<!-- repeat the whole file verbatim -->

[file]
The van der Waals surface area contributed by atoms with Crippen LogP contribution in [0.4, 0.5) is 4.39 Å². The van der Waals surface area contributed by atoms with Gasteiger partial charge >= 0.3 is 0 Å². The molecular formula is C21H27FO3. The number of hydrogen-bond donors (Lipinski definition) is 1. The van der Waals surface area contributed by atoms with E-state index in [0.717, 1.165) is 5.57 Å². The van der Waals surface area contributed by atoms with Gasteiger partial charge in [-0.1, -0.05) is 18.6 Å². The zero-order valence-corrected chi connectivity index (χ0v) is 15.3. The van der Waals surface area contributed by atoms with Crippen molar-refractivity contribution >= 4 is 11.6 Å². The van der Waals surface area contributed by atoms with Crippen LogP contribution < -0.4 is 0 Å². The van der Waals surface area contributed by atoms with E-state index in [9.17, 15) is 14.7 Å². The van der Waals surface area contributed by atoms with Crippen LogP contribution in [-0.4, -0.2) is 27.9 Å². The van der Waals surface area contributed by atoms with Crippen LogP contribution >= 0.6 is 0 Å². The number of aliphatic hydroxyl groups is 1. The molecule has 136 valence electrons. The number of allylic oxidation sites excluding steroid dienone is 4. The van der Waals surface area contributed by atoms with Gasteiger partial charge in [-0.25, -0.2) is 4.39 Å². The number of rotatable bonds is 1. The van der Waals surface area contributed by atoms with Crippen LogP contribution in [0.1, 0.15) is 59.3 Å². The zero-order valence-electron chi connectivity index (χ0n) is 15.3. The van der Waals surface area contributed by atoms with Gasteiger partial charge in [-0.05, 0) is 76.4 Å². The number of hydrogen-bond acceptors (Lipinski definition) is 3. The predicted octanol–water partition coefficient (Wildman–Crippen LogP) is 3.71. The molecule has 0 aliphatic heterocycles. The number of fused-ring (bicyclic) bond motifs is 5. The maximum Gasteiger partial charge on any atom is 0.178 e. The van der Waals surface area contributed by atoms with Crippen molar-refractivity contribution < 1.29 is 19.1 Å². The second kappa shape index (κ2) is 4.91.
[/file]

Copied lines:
The van der Waals surface area contributed by atoms with Crippen LogP contribution in [0.4, 0.5) is 4.39 Å². The van der Waals surface area contributed by atoms with Gasteiger partial charge >= 0.3 is 0 Å². The molecular formula is C21H27FO3. The number of hydrogen-bond donors (Lipinski definition) is 1. The van der Waals surface area contributed by atoms with E-state index in [0.717, 1.165) is 5.57 Å². The van der Waals surface area contributed by atoms with Gasteiger partial charge in [-0.1, -0.05) is 18.6 Å². The zero-order valence-corrected chi connectivity index (χ0v) is 15.3. The van der Waals surface area contributed by atoms with Crippen molar-refractivity contribution >= 4 is 11.6 Å². The van der Waals surface area contributed by atoms with Crippen LogP contribution < -0.4 is 0 Å². The van der Waals surface area contributed by atoms with E-state index in [9.17, 15) is 14.7 Å². The van der Waals surface area contributed by atoms with Crippen LogP contribution in [-0.4, -0.2) is 27.9 Å². The van der Waals surface area contributed by atoms with Crippen LogP contribution >= 0.6 is 0 Å². The number of aliphatic hydroxyl groups is 1. The molecule has 136 valence electrons. The number of allylic oxidation sites excluding steroid dienone is 4. The van der Waals surface area contributed by atoms with Gasteiger partial charge in [-0.25, -0.2) is 4.39 Å². The number of rotatable bonds is 1. The van der Waals surface area contributed by atoms with Crippen LogP contribution in [0.1, 0.15) is 59.3 Å². The zero-order valence-electron chi connectivity index (χ0n) is 15.3. The van der Waals surface area contributed by atoms with Gasteiger partial charge in [-0.05, 0) is 76.4 Å². The number of hydrogen-bond acceptors (Lipinski definition) is 3. The predicted octanol–water partition coefficient (Wildman–Crippen LogP) is 3.71. The molecule has 0 aliphatic heterocycles. The number of fused-ring (bicyclic) bond motifs is 5. The maximum Gasteiger partial charge on any atom is 0.178 e. The van der Waals surface area contributed by atoms with Crippen molar-refractivity contribution < 1.29 is 19.1 Å². The second kappa shape index (κ2) is 4.91.